Hello, friends! Hard to believe it is October already; and, that it has been 7 months since we were in Sosua. The challenge of 2020 has stretched each of us…… and has caused me personally, and our Board, to reflect on our image as a non-profit. As an organization, we have had tough conversations, more questions than answers…. I imagine you can relate. The future is unclear regarding our on-the-ground presence in the Dominican Republic; what is overwhelmingly obvious, however, is the tremendous difference each of you has been as a supporter of Sisters Village here in the US. Regardless of how soon a group of us are able to serve in person again, we will continue to “connect with and empower" our friends through remote support and communication. (More on that later!) Instead of my voice telling the story of our March 2020 team, I am thrilled to post a “guest blog” which comes from Mark and Linda, longtime friends, who composed this after their 2nd Sisters Village experience. It was edited (slightly) from a letter they sent to their friends and family who donated funds and/or supplies. Thanks in advance for your time on this “virtual mission trip”. Dios te bendiga!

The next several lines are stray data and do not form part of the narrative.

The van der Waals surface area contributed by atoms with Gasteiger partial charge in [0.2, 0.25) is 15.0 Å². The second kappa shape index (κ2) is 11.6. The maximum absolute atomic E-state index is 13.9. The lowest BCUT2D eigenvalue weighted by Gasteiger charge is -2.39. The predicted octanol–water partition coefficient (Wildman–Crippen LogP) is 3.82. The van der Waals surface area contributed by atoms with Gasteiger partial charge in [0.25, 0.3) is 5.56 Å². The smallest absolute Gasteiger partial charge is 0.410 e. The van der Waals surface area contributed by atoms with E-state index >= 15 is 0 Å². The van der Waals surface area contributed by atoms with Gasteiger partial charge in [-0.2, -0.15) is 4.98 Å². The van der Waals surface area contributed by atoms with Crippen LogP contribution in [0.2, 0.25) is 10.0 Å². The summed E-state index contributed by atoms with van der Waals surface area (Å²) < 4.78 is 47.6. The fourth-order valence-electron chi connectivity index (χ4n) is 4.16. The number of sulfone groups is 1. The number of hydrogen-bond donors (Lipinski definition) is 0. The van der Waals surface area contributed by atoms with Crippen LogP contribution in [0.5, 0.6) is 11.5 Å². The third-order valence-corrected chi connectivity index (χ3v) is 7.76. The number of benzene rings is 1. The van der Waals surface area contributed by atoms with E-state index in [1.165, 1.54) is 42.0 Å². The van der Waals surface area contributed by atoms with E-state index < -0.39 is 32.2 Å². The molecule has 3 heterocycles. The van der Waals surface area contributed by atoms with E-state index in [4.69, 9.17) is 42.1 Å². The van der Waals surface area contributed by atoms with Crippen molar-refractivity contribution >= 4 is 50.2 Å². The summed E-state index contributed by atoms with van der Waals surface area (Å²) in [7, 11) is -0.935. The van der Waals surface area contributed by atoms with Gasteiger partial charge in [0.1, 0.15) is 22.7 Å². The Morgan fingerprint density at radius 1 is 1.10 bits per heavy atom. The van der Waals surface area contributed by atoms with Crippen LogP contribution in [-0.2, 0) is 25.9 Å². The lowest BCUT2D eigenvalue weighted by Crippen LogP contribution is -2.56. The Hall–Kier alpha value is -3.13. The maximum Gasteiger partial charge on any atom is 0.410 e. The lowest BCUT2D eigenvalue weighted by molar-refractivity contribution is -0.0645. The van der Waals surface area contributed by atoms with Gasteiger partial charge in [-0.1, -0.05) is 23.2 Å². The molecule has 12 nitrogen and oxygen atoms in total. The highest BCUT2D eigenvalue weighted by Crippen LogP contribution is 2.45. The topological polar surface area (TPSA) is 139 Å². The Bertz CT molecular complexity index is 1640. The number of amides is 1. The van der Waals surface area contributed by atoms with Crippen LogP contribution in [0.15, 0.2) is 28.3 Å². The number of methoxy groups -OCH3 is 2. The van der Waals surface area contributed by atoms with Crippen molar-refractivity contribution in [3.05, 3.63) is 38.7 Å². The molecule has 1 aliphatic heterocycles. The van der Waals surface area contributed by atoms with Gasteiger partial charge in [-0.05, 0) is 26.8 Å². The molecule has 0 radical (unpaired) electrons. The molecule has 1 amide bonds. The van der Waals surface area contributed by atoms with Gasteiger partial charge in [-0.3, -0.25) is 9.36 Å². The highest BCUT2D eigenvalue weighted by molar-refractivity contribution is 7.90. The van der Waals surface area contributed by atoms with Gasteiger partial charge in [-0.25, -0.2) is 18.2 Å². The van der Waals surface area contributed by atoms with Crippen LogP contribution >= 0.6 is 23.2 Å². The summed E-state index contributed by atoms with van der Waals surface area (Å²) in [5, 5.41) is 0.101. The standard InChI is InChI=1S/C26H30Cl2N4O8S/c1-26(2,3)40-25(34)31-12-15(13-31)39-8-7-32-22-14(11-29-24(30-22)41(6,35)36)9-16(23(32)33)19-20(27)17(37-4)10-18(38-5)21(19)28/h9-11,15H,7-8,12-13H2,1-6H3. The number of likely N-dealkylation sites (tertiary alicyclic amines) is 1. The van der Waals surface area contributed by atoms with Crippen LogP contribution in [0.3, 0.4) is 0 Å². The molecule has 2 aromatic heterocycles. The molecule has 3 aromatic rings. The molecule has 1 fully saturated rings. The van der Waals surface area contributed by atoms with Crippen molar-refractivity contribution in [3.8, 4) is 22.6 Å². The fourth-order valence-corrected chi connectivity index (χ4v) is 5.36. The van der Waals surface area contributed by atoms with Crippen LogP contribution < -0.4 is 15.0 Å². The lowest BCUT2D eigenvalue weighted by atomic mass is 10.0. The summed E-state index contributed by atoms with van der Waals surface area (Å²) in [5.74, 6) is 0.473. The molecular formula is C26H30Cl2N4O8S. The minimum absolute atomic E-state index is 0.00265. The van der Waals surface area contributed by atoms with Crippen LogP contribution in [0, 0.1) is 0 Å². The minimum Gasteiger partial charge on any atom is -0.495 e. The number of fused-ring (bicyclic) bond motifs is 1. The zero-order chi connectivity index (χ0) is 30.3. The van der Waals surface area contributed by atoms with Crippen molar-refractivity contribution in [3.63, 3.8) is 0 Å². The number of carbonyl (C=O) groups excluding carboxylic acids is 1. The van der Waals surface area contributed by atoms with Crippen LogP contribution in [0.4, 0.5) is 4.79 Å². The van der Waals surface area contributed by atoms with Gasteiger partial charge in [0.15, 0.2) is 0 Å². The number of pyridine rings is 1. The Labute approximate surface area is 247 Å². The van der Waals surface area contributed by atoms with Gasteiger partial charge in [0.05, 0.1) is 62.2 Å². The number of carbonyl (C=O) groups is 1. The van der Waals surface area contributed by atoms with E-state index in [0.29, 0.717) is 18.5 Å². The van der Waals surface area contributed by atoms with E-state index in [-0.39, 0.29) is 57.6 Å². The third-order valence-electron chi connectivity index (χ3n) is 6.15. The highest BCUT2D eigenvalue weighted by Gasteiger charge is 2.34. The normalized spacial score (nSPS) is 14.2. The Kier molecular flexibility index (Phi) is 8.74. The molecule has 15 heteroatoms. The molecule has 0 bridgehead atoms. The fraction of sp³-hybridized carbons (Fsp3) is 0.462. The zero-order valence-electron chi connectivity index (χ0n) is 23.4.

"Our team of 11 included 2 physical therapists, a nurse practitioner, 2 RN’s, an anatomy professor, a health educator, and 4 “all-in” awesome folks with big hearts. 💜 Our projects for the week included three medical clinics, human body/anatomy art projects, age-appropriate reproductive health lessons (5th-12th graders), baby wellness check-ups with proud new mothers, and a new project this year, a dental health lesson followed by tooth brushing and dental fluoride sealant applications. This was an interesting, “all-hands-on-deck” approach. This is a chronic issue in the DR as fluoridated water is not available. Each student received a toothbrush and toothpaste to take home, thanks to your generous donations.